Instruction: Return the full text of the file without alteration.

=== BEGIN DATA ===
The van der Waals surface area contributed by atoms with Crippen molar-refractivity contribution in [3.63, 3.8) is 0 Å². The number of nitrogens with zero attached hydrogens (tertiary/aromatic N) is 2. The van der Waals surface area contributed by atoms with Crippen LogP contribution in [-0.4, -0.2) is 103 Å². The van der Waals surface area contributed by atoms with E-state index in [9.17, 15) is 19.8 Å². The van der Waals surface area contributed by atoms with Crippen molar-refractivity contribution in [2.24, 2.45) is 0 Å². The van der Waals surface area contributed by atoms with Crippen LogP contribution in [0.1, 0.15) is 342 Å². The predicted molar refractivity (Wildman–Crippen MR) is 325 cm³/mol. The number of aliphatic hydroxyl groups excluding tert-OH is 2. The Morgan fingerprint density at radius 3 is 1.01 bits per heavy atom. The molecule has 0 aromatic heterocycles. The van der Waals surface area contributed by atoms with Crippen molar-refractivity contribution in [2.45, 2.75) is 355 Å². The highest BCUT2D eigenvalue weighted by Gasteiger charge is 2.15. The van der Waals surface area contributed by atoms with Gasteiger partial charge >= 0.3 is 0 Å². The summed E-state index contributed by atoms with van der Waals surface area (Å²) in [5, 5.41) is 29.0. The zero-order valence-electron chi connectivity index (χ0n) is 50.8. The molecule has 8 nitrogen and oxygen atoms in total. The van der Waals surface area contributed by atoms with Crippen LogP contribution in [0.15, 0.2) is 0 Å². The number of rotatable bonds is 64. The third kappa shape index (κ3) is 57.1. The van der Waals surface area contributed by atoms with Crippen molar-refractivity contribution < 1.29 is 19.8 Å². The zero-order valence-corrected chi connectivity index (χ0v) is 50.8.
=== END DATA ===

The van der Waals surface area contributed by atoms with Crippen molar-refractivity contribution in [3.63, 3.8) is 0 Å². The number of nitrogens with zero attached hydrogens (tertiary/aromatic N) is 2. The van der Waals surface area contributed by atoms with Crippen LogP contribution in [-0.4, -0.2) is 103 Å². The van der Waals surface area contributed by atoms with E-state index in [9.17, 15) is 19.8 Å². The van der Waals surface area contributed by atoms with Crippen molar-refractivity contribution in [2.24, 2.45) is 0 Å². The van der Waals surface area contributed by atoms with Crippen LogP contribution in [0.1, 0.15) is 342 Å². The predicted molar refractivity (Wildman–Crippen MR) is 325 cm³/mol. The number of aliphatic hydroxyl groups excluding tert-OH is 2. The Morgan fingerprint density at radius 3 is 1.01 bits per heavy atom. The molecule has 0 aromatic heterocycles. The van der Waals surface area contributed by atoms with Crippen molar-refractivity contribution in [2.45, 2.75) is 355 Å². The highest BCUT2D eigenvalue weighted by Gasteiger charge is 2.15. The van der Waals surface area contributed by atoms with Gasteiger partial charge >= 0.3 is 0 Å². The summed E-state index contributed by atoms with van der Waals surface area (Å²) in [5, 5.41) is 29.0. The zero-order valence-electron chi connectivity index (χ0n) is 50.8. The molecule has 8 nitrogen and oxygen atoms in total. The van der Waals surface area contributed by atoms with Crippen LogP contribution in [0.15, 0.2) is 0 Å². The number of rotatable bonds is 64. The third kappa shape index (κ3) is 57.1. The van der Waals surface area contributed by atoms with Crippen molar-refractivity contribution < 1.29 is 19.8 Å². The zero-order valence-corrected chi connectivity index (χ0v) is 50.8.